POLEpig

Discussion in 'General Electronics Chat' started by na5m, Jul 19, 2012.

  1. na5m

    Thread Starter New Member

    Jul 19, 2012
    14
    0
    To what does the other end of the primary side of a residential step-down transformer
    get connected to? Obviously, one end of the primary is connected
    to the high-voltage distribution line. The other end I don't really know
    where it goes

    [​IMG]
     
  2. t_n_k

    AAC Fanatic!

    Mar 6, 2009
    5,448
    782
    In a 3 wire distribution system the obvious connection for the primary of a single phase transformer would be between any two phases.
     
  3. gerty

    AAC Fanatic!

    Aug 30, 2007
    1,153
    304
    Around here we have the 3 phases running on crossbars on the pole and a grounded neutral running below them. Each residential transformer drop is tied from a phase to this neutral.
     
    Last edited: Jul 19, 2012
  4. PackratKing

    Well-Known Member

    Jul 13, 2008
    850
    215
    I can't speak to 3-phase due to insufficient experience........

    In residential 240, where the bus bars are 180° apart regarding phase, providing either 120 or 240vac.

    As wired to normal household outlets, you would hook one transformer primary lead ---- Via a switch and fuse or circuit breaker to the hot [ black ] lead and the other lead to neutral, which in some places is also run to earth ground....

    If you have a transformer rated for 240, ----- Via a properly wired outlet and a plug intended for 240 applications, such as a clothes-dryer receptacle.
    You would connect one primary lead to each hot line, with your primary center-tap if present -- to neutral, or to earth ground.
    The item so powered demanding a switch, DPDT that will break both hot leads simultaneously, and fuse or circuit breaker on each leg.
     
    Last edited: Jul 20, 2012
  5. #12

    Expert

    Nov 30, 2010
    16,247
    6,744
    At my house, the local transformer is fed from a kilovolt line and it must be using a neutral wire or an earth ground. I can tell because only one energized wire is approching and it has 2-disk insulators.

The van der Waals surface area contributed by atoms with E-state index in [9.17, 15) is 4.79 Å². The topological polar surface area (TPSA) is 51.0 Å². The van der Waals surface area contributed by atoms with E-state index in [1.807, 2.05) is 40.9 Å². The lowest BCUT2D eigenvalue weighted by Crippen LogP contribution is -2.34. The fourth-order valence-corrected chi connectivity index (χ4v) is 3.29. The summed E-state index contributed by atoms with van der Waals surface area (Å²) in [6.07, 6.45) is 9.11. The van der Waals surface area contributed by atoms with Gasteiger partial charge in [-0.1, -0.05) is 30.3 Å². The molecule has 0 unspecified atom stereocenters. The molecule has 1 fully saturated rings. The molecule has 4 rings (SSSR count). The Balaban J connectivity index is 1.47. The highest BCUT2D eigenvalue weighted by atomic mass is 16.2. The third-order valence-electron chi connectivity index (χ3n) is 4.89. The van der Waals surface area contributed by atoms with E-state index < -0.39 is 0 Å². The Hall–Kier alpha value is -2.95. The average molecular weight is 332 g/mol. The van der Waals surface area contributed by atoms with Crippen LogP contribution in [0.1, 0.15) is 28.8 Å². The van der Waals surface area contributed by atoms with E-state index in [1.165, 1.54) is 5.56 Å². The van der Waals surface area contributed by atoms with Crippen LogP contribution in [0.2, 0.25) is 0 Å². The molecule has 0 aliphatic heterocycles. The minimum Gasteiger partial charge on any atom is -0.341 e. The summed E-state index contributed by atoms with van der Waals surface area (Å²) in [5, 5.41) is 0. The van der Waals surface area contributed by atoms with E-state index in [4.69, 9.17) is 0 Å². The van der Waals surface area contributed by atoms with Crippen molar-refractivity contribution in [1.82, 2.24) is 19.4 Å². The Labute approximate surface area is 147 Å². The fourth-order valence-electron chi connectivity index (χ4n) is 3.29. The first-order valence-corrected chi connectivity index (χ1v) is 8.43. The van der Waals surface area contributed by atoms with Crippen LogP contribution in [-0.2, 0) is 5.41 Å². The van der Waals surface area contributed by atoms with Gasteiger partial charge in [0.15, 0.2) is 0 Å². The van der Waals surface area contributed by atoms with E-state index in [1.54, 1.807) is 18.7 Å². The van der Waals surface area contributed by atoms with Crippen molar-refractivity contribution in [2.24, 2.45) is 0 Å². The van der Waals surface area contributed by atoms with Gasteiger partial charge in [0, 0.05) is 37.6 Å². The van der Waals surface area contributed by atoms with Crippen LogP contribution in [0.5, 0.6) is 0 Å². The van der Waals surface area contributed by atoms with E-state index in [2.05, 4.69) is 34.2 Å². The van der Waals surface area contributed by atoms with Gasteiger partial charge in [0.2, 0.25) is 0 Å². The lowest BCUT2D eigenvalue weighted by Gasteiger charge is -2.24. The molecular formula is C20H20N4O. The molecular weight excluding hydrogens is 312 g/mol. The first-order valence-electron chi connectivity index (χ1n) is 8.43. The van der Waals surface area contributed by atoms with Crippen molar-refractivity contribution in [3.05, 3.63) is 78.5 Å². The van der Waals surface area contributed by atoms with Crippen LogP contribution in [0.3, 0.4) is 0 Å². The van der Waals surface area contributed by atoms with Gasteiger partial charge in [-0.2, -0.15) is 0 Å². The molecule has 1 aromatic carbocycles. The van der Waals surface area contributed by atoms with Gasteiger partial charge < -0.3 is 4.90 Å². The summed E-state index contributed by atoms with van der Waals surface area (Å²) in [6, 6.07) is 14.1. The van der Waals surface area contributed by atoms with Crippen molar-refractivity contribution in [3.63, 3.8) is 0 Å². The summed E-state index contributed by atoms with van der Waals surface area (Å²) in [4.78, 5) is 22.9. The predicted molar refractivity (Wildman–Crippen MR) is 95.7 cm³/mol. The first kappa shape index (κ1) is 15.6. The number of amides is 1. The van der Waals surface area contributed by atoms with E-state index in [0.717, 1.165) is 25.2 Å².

6. gerty

    AAC Fanatic!

    Aug 30, 2007
    1,153
    304
    I'll bet if you look around the pole you'll see a bare copper wire about a #6 stapled to the pole and going down into the ground.
     
  7. #12

    Expert

    Nov 30, 2010
    16,247
    6,744
    There is a bare wire coming from another pole but I don't know if that is the ground because I'm too lazy to walk over there and look. Point is: some local transformers are not fed from 2 phases of a 3 phase supply.
     
  8. DerStrom8

    Well-Known Member

    Feb 20, 2011
    2,428
    1,328
    It may be a little difficult to follow, but here's a diagram showing how the entire system works:

    [​IMG]
     
    Sensacell, PackratKing and BSomer like this.
  9. na5m

    Thread Starter New Member

    Jul 19, 2012
    14
    0
    The conductor that I have dotted in red, where is it physically located?
    I can see the three high-voltage phase conductors up on the power pole, but
    it looks like this neutral conductor dives into the ground at the base of the power pole
    in my neighborhood.

    THANKS for all the replies!

    [​IMG]
     
  10. #12

    Expert

    Nov 30, 2010
    16,247
    6,744
    That's because it IS ground.
    One of those dots is inside a transformer. The rest are called, "neutral" by electricians.
     
  11. na5m

    Thread Starter New Member

    Jul 19, 2012
    14
    0
    The conductor I have highlighted in red, can it be strung
    above ground on the pole, or, alternatively, laid underground?
    In the following picture, it seems that the power company
    has placed this conductor underground because there is a
    conductor running down the pole and disappearing into the
    earth.

    [​IMG]
    .
    [​IMG]
     
  12. DerStrom8

    Well-Known Member

    Feb 20, 2011
    2,428
    1,328
    As mentioned before, the conductor going down the pole and into the ground is just that--ground.
     
  13. na5m

    Thread Starter New Member

    Jul 19, 2012
    14
    0
  14. DerStrom8

    Well-Known Member

    Feb 20, 2011
    2,428
    1,328
    Looks about the same as in the diagram I posted :D

    So yes, I would say it is accurate.
     
  15. na5m

    Thread Starter New Member

    Jul 19, 2012
    14
    0
    So in post #11, the red line is actually terra firma earth, and not an actual wire?
     
  16. #12

    Expert

    Nov 30, 2010
    16,247
    6,744
    No. The red line is a wire that is CONNECTED to terra firma.

    Are you having trouble with Ground = neutral = earth = terra firma?
     
    DerStrom8 likes this.
  17. DerStrom8

    Well-Known Member

    Feb 20, 2011
    2,428
    1,328
    As #12 said, the Red line is neutral, which is ground, which is connected to earth. It's all one and the same, in this scenario.
     
  18. na5m

    Thread Starter New Member

    Jul 19, 2012
    14
    0
    So from the ground (terra firma), how does the current get back to the generating station & complete its circuit? Does it behave like SWER?
    Like in my revised picture below?

    [​IMG]

    Thanks for all your helpful answers.
     
  19. #12

    Expert

    Nov 30, 2010
    16,247
    6,744
    The current travels on a grounded conductor called a wire to get back to the generating section. The local ground is just a safety ground, not a current carrying ground. The red wires you put in that last drawing forgot to include the current carrying neutral wire.
     
  20. na5m

    Thread Starter New Member

    Jul 19, 2012
    14
    0
    So you're saying that there is a neutral wire returning to the power generator, like in the below picture?

    [​IMG]